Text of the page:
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Thursday, August 2, 2007

The Greatest Mathematician of All Time


A few months ago, I read a very interesting book on networks theory by physicist Albert-László Barabási. The title is Linked.

With the same models, it shows how the humain brain is like an AIDS epidemics and how the human cell can be understood with the same laws that govern power grids in a big city. It is, indeed, fascinating.

The whole theory is a bit complex to explain in a few lines so I encourage you to read the book, but I wanted to share with you an interresting bit of history about one of the greatests mathematicians of all time that I found while reading the book. Here it is:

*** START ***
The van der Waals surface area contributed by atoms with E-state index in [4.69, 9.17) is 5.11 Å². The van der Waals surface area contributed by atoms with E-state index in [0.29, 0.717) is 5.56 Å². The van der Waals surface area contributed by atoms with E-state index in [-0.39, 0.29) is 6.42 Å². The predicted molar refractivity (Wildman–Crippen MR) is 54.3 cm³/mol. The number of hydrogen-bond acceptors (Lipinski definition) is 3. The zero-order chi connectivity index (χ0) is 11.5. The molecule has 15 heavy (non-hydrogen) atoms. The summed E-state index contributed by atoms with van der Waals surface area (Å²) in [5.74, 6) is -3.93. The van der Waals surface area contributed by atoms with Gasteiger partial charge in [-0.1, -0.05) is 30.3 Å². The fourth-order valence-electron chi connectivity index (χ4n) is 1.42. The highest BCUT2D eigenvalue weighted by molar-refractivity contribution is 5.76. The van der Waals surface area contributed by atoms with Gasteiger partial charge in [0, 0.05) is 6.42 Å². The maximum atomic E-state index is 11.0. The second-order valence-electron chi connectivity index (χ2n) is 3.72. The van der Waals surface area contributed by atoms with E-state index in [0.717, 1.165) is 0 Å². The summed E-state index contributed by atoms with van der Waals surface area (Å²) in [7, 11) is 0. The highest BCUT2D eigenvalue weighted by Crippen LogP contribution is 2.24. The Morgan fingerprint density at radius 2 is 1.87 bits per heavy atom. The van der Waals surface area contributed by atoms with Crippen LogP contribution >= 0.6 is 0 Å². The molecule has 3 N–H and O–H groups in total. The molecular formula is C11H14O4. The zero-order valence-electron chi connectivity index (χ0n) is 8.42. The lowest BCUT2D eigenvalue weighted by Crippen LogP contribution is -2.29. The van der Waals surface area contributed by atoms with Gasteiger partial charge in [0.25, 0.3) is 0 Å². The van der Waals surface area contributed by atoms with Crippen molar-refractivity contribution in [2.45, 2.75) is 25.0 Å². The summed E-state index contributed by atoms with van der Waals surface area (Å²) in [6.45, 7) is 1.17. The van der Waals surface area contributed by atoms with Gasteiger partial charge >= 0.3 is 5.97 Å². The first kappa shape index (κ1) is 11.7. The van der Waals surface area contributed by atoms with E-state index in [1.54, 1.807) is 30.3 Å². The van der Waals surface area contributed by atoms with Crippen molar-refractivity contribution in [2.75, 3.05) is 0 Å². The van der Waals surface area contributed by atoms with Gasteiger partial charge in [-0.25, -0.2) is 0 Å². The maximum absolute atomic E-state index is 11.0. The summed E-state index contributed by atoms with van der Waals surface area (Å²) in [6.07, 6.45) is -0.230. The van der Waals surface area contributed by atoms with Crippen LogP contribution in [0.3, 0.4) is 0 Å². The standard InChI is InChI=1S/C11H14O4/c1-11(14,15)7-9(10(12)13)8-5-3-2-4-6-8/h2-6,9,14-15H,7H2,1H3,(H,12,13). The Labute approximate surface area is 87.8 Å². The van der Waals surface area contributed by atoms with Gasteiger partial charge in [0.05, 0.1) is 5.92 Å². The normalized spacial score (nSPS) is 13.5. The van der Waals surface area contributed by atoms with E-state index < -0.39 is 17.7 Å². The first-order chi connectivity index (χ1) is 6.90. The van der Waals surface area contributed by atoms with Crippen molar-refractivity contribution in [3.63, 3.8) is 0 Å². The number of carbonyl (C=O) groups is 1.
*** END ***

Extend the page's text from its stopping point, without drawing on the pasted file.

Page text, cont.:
Euler, a Swiss born mathematician who spent his career in Berlin and St. Petersburg, had an extraordinary influence on all areas of mathematics, physics and engineering. Not only was the importance of his discoveries unparalleled, their sheer quantity is also overwhelming. Opera Omnia, the still incomplete record of Euler’s collected works, currently runs to over seventy-three volumes, six hundred pages each. The last seventeen years of Euler’s life, between his return to St. Petersburg in 1766 and his death at the age of 76, were rater tumultuous. Yet, despite many personal tragedies, about half of his works were written during these years. These include a 775 page treatise on the motion of the moon, an influential algebra textbook, and a three volume discussion of integral calculus, completed while he continued to publish an average of one mathematics paper per week in the journal of the St. Petersburg Academy. The amazing thing is that he barely wrote or read a single line during this time. Having partially lost his sight soon after returning to St. Petersburg in 1766, Euler was left completely blind after a failed cataract operation in 1771. The thousand of pages of theorems were al dictated from memory.

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